Durango High School student athletes consistently look to their coaches and teachers as role models and for guidance. However, it is not typically taken into account how much assistant coaches impact student athletes and how they must handle the difficulties the jobs pose.
Almost every team at DHS has one or more assistant coaches who are as important to the team as the head coaches or even the athletes themselves. The roles of assistant coaches may be somewhat different from the head coach, however it is just as significant to the success of the team.
“The assistant coach’s role is to help new swimmers with technique and form, help bring the team together, and contribute to the productivity of the team,” said Sr. Kylie Behn.
Kylie is a participant of the swim and dive team. Her assistant coach, Brooke Kniffin, helps with not only the swim team but also the dive team.
So. Lilly Tichi, who runs cross country, nordic skies in the winter, and plays golf in the spring, is grateful for the multiple assistant coaches she has gotten to know and how they have supported the team.
“They make it easier for us to get our feelings out instead of going straight to the head coach. Especially with a large team they make it more manageable, making sure athletes are on the right track, and meeting their goals,” said Tichi.
Sometimes it can be intimidating to be upfront with a head coach, but that it is much easier to relate and talk to an assistant coach. The assistant coaches can help to translate the issues an individual athlete may be having to the coach in a way that can be constructive for the whole team.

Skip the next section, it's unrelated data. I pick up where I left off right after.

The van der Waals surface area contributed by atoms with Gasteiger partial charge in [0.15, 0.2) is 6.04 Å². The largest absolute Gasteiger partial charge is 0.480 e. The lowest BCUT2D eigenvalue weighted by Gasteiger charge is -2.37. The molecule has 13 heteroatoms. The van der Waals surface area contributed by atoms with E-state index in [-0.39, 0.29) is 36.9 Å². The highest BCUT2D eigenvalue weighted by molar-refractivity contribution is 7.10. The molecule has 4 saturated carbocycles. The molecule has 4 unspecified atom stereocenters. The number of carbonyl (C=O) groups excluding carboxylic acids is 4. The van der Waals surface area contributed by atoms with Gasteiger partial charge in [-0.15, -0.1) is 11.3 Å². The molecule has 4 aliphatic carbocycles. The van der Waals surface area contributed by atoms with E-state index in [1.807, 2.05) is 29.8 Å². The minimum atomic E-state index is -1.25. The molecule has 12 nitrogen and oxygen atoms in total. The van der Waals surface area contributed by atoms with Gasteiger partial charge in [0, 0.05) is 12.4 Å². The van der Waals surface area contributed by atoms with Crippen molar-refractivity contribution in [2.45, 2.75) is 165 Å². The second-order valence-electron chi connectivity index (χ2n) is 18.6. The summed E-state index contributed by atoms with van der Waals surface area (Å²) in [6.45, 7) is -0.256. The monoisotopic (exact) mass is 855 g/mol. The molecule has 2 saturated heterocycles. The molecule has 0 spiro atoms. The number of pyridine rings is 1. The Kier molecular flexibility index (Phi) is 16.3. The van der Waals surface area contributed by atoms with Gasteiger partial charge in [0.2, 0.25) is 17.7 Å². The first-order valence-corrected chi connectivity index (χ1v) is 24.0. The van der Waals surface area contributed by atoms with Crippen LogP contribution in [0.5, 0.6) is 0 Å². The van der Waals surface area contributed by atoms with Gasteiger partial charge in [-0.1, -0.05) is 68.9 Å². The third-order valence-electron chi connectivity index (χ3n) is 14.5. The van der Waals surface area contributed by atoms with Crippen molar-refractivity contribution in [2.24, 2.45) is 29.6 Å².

“They are an extension of you. You can’t see it all, you don’t know it all, so having another person’s input is always a plus,” said Coach Alan Batiste, DHS health teacher and head coach of boys basketball.
He says that it helps out to have someone who shares your devotion to the team bring new ideas and opinions to the table and that it can really motivate the team. Batiste explains how quality assistant coaches can create a new depth to the coach-athlete relationships by interacting with athletes in different ways.
Assistant coaches, however, are hard to find in Durango and often have more they have to focus on such as family, another job, and their personal lives. For example, Alice Baker, assistant coach on the cross country team, has a full time job at a public relations agency. She says that though coaching is one of her biggest passions, it’s necessary to have balance between coaching and her job.
“Sometimes it feels like there’s not enough hours in the day but I’m lucky that my job is supportive of coaching,” said Baker.
She says that she often needs to adjust her schedule and prioritize one over the other and that its especially important to be flexible.
Brett Wilson, a past coach and a current spanish teacher at DHS emphasized his love for coaching high school students and views it as part of his calling as a teacher.
“I loved seeing how kids bonded and grew together sometimes profoundly in a short amount of time,” said Wilson.
However, the coaching season was extremely busy and it became more challenging to be a supportive to the team and his own family at the same time.
“I just didn’t sleep as much during season because the amount of tasks didn’t really go down while in season so I spent a lot more time away from home,” said Wilson.
He gave a perspective on how the amount he had to accomplish was a heavy load when balancing family, work, and coaching. Nonetheless, he put dedication into each, as many assistant coaches must do.
Batiste explains that devotion is one of the key qualities he looks for in assistant coaches.
“They’ve got to fit into the team’s family. One of the biggest things are being straightforward and 100% devoted to the kids,” said Batiste.
Despite these challenges, assistant coaches manage to create a lasting impact on student athletes and their level of care should be appreciated.
“They are going out of their way to be there for us, and they make it fun,” said Tichi.